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Course Project

Student can optionally substitute labs 4-6 with an open-ended course project on hardware security. The project can be related to your current research (subject to instructor approval).

If you choose to do a course project, you will first need to send an email to Mengjia and schedule a short meeting to discuss what project you would like to pursue. To allow for sufficient time to discuss/agree on the project, this meeting should be held before the start of spring break.

After we converge on the project, you are ready to start the 2-month project. There are several deliverables you will need to provide, as follows.

Project Proposal (April 5, 20%)

A 2 page (single-spaced) description of the project you aim to complete, including a brief discussion on the background, motivation, related work, goal, and expected outcome. The expected outcome should form the bulk of your proposal (at least half a page) and should present concrete details about your plan and final deliverable, including the tools and platforms you plan to use. References should be included, and are not included towards your page count.

Weekly Reports (Weekly on Fridays, 10%)

A short paragraph (3-5 sentences) describing what you accomplished in the past week and the current state of your project. Please also note if you have run into any difficulties or need help. Due every week apart from the weeks when the mid-term report and the final report are due: April 14, April 21, May 5, and May 12.

Mid-term Report (April 28, 15%)

A report (no set page limit) describing your project’s progress, outlining:

  1. A high-level summary of your project.
  2. Current progress and preliminary results.
  3. Your plan for the remaining 2.5 weeks.
  4. (Optional) A discussion of the technical challenges, how you’re addressing these challenges, and any other things you’ve learned so far from the project.

Final Report (May 15, 35%)

A report (no set page limit) with the following sections:

  1. Introduction
  2. Background
  3. Overview, Approaches, Challenges, Technical Details
  4. Evaulation and Results
  5. Potential Future Work
    • Any goals that you planned to achieve but could not complete (Note that you will not lose points for this).
    • If you finished all your goals, describe how you would extend the project given more time.
    • Your estimation of the challenges and difficulties in achieving these goals.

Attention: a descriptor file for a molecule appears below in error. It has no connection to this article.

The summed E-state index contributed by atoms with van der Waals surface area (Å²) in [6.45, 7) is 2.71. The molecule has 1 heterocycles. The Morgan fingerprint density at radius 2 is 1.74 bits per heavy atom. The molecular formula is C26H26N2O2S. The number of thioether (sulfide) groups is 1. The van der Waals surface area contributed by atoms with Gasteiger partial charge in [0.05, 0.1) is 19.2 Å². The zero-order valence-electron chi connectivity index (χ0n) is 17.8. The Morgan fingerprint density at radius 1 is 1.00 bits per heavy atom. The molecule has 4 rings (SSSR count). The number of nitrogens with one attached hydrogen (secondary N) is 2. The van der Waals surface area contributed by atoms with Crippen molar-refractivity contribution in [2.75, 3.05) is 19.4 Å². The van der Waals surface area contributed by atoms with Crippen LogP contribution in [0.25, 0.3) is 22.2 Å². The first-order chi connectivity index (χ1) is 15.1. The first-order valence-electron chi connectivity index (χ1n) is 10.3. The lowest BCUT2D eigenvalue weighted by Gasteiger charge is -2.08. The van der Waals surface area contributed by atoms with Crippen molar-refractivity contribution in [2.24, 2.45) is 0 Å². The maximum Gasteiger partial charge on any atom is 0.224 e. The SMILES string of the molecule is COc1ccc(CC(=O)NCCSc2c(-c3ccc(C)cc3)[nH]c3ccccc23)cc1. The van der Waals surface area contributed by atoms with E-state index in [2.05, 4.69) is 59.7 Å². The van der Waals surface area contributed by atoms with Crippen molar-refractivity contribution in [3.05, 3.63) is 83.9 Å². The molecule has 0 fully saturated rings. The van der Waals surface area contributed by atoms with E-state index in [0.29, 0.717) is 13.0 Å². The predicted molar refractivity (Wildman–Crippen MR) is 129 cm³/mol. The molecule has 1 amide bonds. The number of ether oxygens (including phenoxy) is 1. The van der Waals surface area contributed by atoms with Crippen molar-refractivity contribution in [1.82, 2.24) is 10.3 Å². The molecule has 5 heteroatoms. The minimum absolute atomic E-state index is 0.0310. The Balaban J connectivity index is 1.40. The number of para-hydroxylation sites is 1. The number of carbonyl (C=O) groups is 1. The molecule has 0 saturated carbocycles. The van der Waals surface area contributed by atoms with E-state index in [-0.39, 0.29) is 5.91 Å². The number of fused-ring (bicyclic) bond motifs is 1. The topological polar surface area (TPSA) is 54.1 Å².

6. Conclusion
  7. Appendix: Lessons learned, any other subsequent discussion.

Final Presentation (May 15, 20%)

A 15 minute presentation, presented to the class on May 15, using the following format:

  1. Background
  2. Project Overview
  3. Results (demo optional), it is important to explain the experiment setup and the results clearly.
  4. Challenges and Lessons Learned
  5. Questions

Past Projects

Below are some good examples of projects from Fall 2020 you can use as inspiration for your project.


Jack Cook

Side channels attacks are an elementary type of attack that can be exploited on basically any modern computer system. They rely on the fact that computers are required to share resources in order to be practical and economically viable. This shared resource can be anything from cache contention, to power usage, to network latency.

For this project, I originally took advantage of the cache contention side channel. I collected traces in the form of cache contention over time, known as a “memorygram,” and opened new tabs in my browser while these traces were being collected. After training a model on a large collection of memorygrams, I was able to predict new tabs that people opened in their browsers. When distinguishing between 10 websites, we were able to reach 97% accuracy, and when distinguishing between 100 websites, we reached 75% accuracy. This work demonstrates why side channel attacks are practical to exploit from JavaScript, and how we can defend against them.

Read the paper

Read the keynote

FPGA Power Side Channels

Brandon John

FPGAs have started appearing in datacenters such as AWS, allowing users to rent time on FPGAs to help with their heavy compute tasks. These FPGAs vary, with one variant being built as an SoC (System on Chip) with a processor and FPGA fabric in one package. There can also be scenarios where users can rent a portion of an FPGA, and another user uses another portion of said FPGA. In this scenario presumably the two users would have all signals isolated from each other, but would share voltage supply rails and other ambient conditions. Both of these scenarios share one key detail: the FPGA logic is supplied by a voltage rail that can be dependent on the activity of its neighbors. This shared rail allows for a power side-channel attack to covertly extract data.

Read the paper

Watch the keynote